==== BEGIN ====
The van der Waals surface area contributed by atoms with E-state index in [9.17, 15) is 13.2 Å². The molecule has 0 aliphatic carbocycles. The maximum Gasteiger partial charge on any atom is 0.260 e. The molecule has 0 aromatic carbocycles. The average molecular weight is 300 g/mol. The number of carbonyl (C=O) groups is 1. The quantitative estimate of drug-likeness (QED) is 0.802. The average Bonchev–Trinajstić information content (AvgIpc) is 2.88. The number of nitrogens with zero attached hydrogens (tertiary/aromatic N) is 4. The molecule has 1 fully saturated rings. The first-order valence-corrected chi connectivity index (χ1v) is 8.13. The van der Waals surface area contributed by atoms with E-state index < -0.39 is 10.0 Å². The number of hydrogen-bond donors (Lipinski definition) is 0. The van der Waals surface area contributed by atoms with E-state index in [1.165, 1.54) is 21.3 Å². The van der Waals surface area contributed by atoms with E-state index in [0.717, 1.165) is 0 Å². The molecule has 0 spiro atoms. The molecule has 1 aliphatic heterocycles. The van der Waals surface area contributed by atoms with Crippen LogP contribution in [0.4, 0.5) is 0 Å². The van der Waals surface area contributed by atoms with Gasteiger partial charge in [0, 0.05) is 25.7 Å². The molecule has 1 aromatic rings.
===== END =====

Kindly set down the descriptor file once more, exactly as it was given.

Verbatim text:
The van der Waals surface area contributed by atoms with E-state index in [9.17, 15) is 13.2 Å². The molecule has 0 aliphatic carbocycles. The maximum Gasteiger partial charge on any atom is 0.260 e. The molecule has 0 aromatic carbocycles. The average molecular weight is 300 g/mol. The number of carbonyl (C=O) groups is 1. The quantitative estimate of drug-likeness (QED) is 0.802. The average Bonchev–Trinajstić information content (AvgIpc) is 2.88. The number of nitrogens with zero attached hydrogens (tertiary/aromatic N) is 4. The molecule has 1 fully saturated rings. The first-order valence-corrected chi connectivity index (χ1v) is 8.13. The van der Waals surface area contributed by atoms with E-state index < -0.39 is 10.0 Å². The number of hydrogen-bond donors (Lipinski definition) is 0. The van der Waals surface area contributed by atoms with E-state index in [1.165, 1.54) is 21.3 Å². The van der Waals surface area contributed by atoms with E-state index in [0.717, 1.165) is 0 Å². The molecule has 0 spiro atoms. The molecule has 1 aliphatic heterocycles. The van der Waals surface area contributed by atoms with Crippen LogP contribution in [0.4, 0.5) is 0 Å². The van der Waals surface area contributed by atoms with Gasteiger partial charge in [0, 0.05) is 25.7 Å². The molecule has 1 aromatic rings.